Google Makes First Amendment Challenge To Publish FISA Request Counts

google-legal-lawGoogle wants to be transparent to its users about the number of super-secret Foreign Intelligence Surveillance Act (FISA) requests it is served by the US government — and it is claiming a First Amendment right to do so, in a new legal challenge the company has mounted.

The Washington Post has news of the filing, along with the first page of it. The Wall Street Journal also has news, along with the full document. Google has also published a statement on Google+ explaining its move:

We have long pushed for transparency so users can better understand the extent to which governments request their data—and Google was the first company to release numbers for National Security Letters.

However, greater transparency is needed, so today we have petitioned the Foreign Intelligence Surveillance Court to allow us to publish aggregate numbers of national security requests, including FISA disclosures, separately.

Lumping national security requests together with criminal requests—as some companies have been permitted to do—would be a backward step for our users.

Google has indeed long published statistics on various government requests for data it receives, through its Google Transparency Report service. However, FISA requests have been deemed so secret that Google wasn’t even allowed to acknowledge that it has received any at all.

That secrecy began to fall after revelations of the National Security Agency’s PRISM program emerged last week. Google, along with other internet companies, were alleged in reports by the Washington Post and the Guardian to have voluntarily cooperated to give the NSA on-demand, unfettered direct access to all its user data.

Google, along with the other companies, vocally said this was not the case. Google even issued three separate denials. The companies also began lobbying the US government to allow them to report some aggregate total figures of FISA requests they’ve received, since the counts, the companies figure, would show that there was no widespread release of data.

That permission was apparently granted last week, when Facebook became the first of several companies to include FISA figures in overall government requests counts. But Google wasn’t satisfied with this, feeling that unless FISA totals were broken out from other types of requests, the goal of greater transparency wasn’t being served.

That’s led to today’s move, Google’s legal motion to reveal FISA figures on their own, where Google is waging a free speech First Amendment argument to reveal the numbers. Below, from the “Motion For Declaratory Judgment Of Google Inc.’s First Amendment Right To Publish Aggregate Information About FISA Orders” document, some highlights:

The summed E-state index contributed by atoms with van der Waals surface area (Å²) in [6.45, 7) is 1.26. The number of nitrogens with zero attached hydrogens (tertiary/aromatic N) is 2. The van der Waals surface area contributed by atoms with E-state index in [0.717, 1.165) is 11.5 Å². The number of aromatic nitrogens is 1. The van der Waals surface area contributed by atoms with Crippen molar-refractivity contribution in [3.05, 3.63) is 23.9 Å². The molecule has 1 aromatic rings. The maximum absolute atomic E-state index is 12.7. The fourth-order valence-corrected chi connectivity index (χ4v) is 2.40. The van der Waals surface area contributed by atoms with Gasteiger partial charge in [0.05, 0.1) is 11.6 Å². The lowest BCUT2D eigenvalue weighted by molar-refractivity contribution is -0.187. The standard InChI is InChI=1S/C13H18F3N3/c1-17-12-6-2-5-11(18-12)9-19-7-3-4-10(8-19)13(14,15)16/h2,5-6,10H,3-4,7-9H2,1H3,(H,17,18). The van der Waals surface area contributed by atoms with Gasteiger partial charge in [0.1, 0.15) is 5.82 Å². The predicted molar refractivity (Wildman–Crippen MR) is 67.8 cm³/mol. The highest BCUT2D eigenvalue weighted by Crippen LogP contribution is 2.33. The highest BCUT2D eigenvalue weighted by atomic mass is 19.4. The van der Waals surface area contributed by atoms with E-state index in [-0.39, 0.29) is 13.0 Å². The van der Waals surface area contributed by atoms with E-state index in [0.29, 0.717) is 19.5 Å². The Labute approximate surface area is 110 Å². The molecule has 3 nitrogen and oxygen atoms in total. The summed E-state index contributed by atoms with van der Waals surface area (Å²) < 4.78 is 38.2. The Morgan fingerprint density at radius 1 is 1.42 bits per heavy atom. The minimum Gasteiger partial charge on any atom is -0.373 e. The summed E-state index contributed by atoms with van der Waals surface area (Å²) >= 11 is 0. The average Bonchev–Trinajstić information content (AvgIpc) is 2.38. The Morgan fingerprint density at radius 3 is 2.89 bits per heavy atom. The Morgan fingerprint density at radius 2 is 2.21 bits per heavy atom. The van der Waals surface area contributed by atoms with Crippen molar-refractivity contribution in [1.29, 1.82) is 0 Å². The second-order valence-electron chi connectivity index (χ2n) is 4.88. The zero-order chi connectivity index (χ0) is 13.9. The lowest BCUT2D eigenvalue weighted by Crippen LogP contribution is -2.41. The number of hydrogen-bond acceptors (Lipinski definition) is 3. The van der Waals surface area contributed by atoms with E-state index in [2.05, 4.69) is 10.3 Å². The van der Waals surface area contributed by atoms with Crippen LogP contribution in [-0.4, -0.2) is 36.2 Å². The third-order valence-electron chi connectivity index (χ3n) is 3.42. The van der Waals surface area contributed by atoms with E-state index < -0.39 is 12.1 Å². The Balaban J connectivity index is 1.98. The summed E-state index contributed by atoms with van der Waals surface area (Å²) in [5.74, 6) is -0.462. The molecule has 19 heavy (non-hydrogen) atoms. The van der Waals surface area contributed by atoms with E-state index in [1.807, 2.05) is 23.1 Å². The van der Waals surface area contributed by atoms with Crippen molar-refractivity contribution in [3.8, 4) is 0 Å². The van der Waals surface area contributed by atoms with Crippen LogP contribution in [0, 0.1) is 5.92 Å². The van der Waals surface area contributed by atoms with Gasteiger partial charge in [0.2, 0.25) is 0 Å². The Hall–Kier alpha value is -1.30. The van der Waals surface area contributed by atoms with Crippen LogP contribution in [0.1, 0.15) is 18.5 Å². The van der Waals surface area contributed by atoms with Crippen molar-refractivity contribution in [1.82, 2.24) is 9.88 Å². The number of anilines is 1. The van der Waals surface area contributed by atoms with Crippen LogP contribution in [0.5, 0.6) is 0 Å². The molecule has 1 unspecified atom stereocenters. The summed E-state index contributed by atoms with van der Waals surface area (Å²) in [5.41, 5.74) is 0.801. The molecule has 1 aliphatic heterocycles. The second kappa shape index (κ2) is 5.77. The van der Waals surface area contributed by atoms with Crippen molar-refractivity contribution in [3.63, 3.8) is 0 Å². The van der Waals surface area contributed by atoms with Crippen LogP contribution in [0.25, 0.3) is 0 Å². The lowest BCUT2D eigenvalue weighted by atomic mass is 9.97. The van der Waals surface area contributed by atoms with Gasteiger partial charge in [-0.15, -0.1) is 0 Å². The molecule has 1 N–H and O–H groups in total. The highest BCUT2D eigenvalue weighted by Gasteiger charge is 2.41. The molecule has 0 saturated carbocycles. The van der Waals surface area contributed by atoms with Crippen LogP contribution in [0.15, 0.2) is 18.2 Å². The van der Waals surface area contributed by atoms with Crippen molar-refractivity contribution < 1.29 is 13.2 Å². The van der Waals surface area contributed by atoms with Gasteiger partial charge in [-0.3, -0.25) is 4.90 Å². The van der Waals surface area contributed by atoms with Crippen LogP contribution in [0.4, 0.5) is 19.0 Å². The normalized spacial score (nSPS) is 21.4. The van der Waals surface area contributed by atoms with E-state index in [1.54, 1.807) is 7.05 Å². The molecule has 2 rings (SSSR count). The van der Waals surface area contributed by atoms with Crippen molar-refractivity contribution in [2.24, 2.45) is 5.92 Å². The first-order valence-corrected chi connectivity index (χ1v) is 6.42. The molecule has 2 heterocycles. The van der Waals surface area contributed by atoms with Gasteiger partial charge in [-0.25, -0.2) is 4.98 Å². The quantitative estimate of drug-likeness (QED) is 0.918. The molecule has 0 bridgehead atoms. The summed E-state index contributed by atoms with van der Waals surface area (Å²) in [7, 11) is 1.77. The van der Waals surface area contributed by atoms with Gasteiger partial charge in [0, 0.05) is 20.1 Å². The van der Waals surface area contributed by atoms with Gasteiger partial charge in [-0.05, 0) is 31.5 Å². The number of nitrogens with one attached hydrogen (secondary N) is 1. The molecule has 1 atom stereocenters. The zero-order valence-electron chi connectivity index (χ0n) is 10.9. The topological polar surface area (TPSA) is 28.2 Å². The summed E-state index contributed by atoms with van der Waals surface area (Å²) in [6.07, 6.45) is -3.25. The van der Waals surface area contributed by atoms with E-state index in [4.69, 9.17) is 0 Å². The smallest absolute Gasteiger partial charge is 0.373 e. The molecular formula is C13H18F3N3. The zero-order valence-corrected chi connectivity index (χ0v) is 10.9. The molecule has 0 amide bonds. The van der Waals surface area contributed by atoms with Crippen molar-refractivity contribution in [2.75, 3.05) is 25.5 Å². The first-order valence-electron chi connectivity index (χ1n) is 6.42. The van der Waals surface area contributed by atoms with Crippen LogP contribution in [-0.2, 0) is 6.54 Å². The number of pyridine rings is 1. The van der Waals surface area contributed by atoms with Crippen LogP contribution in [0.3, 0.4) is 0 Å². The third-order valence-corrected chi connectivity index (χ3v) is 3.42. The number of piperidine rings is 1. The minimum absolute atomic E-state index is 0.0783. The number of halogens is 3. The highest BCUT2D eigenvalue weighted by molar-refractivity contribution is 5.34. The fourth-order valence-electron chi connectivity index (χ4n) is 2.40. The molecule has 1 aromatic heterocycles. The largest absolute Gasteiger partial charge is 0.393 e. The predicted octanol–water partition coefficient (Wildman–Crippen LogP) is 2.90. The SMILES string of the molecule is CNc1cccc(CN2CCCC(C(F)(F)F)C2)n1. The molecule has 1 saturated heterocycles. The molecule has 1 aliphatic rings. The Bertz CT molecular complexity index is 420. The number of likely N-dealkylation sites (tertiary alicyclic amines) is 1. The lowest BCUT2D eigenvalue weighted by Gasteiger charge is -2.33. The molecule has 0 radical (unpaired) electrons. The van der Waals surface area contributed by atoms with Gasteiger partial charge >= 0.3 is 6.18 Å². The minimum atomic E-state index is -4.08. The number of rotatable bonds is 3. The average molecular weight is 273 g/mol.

Google’s reputation and business has been harmed by the false or misleading reports in the media, and Google’s users are concerned by the allegations. Google must respond to such claims with more than generalities. Moreover, these are matters of significant weight and importance, and transparency is critical to advancing public debate in a thoughtful and democratic manner….
Google seeks a declaratory judgment that Google has a right under the First Amendment to publish, and that no applicable law or regulation prohibits Google from publishing, two aggregate unclassified numbers: (1) the total number of FISA requests it receives, if any; and (2) the total number of users or accounts encompassed within such requests….
This Court has the power to declare that aggregate data about such orders for all providers is protected by the First Amendment and is not classified or subject to any other legal limitation on disclosure.

Related Topics: Channel: Consumer | Legal: PRISM | Top News


About The Author: is Founding Editor of Marketing Land. He’s a widely cited authority on search marketing and internet marketing issues, who has covered the space since 1996. Danny also serves as Chief Content Officer for Third Door Media, which publishes Search Engine Land and produces the SMX: Search Marketing Expo conference series. He has a personal blog called Daggle (and keeps his disclosures page there). He can be found on Facebook, Google + and microblogs on Twitter as @dannysullivan.

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